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I studied various signal processing materials for a long time, and I have a question. Considering an LTI filter, one can define its frequency response by evaluating its transfer function $H(z)$ on the unit circle $H(e^{j\omega})$. Is this definition correct?

I also came across the second definition, which says that the filter's frequency response is the Fourier Transform of its impulse response. Are these definitions equivalent? And if so, can DFT be used as the Fourier transform?

Thank you.

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Considering an LTI filter, one can define its frequency response by evaluating its transfer function H(z) on the unit circle H(ejω). Is this definition correct?

This is only correct if the LTI filter discrete in time. But if it is: yes.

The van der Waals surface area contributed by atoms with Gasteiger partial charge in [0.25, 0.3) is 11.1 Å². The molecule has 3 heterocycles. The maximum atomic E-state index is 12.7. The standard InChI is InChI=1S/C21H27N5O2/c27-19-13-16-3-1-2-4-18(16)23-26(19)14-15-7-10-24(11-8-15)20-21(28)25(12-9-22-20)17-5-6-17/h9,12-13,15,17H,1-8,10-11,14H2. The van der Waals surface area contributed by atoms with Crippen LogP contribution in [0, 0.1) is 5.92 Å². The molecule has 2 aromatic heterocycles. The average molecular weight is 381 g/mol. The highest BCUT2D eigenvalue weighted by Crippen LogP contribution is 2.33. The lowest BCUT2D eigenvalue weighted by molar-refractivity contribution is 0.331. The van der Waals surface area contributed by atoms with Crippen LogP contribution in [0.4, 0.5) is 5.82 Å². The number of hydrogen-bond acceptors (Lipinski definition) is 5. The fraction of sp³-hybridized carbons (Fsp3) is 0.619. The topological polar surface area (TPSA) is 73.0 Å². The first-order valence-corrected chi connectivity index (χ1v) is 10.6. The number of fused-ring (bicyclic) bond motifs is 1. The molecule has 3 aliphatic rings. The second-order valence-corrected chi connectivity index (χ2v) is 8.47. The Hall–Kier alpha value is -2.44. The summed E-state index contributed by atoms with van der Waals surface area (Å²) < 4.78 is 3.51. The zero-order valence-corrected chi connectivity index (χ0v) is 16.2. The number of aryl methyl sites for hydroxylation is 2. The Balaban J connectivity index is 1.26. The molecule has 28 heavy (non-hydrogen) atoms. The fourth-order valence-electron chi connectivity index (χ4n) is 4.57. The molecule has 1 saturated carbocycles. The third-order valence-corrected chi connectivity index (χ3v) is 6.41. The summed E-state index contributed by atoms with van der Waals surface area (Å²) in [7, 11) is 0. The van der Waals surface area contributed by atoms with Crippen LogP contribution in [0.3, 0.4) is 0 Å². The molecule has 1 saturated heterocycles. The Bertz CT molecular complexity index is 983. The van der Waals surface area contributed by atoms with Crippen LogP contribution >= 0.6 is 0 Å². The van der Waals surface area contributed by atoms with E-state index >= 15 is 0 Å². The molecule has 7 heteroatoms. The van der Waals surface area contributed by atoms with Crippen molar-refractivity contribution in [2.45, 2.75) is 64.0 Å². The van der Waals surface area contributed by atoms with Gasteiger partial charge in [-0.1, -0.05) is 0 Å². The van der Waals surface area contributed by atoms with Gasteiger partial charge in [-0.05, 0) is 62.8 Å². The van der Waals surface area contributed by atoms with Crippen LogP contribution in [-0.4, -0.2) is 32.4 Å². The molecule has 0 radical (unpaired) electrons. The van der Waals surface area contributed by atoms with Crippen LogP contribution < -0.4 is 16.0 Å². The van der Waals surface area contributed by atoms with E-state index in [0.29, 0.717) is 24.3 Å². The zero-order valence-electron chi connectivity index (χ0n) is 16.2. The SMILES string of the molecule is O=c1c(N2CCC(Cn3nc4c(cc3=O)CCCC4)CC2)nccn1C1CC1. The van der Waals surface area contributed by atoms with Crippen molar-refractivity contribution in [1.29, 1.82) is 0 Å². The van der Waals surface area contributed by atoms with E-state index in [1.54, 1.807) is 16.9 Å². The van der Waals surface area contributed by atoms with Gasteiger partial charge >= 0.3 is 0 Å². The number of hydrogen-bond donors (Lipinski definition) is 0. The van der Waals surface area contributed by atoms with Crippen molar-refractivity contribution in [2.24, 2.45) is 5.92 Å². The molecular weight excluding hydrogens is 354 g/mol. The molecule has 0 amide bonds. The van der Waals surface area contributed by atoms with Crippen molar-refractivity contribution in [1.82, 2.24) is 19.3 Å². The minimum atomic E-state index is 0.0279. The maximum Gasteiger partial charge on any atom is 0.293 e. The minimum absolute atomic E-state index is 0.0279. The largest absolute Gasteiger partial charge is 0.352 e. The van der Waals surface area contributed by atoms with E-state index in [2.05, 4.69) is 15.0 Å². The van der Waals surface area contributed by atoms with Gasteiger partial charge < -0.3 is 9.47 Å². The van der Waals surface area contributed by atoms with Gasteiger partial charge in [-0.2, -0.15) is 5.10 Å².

I also came across the second definition, which says that the filter's frequency response is the Fourier Transform of its impulse response.

Correct

Are these definitions equivalent?

Depends on what you mean by equivalent, but mostly yes: they are closely related.

And if so, can DFT be used as the Fourier transform?

Sort of. This is actually a somewhat complicated questions. There are four different types for Fourier Transform which are applicable to all 4 possible combinations of the time domain and/or the frequency domain signals being discrete or continuous. http://fourier.eng.hmc.edu/e101/lectures/handout4/node3.html

A signal that's discrete in one domain is periodic in the other. The DFT applies to both signals being discrete. That means that both signals are also periodic as well. However, the impulse response of a causal LTI systems can NOT be periodic so there is an inherent conflict here.

In practice you can work around this fairly easily by making sure that your time domain window for the DFT is long enough to capture the entire impulse response. However, this can never be done "exactly" so you always will end up with some residual amount of time- and/frequency- domain aliasing.

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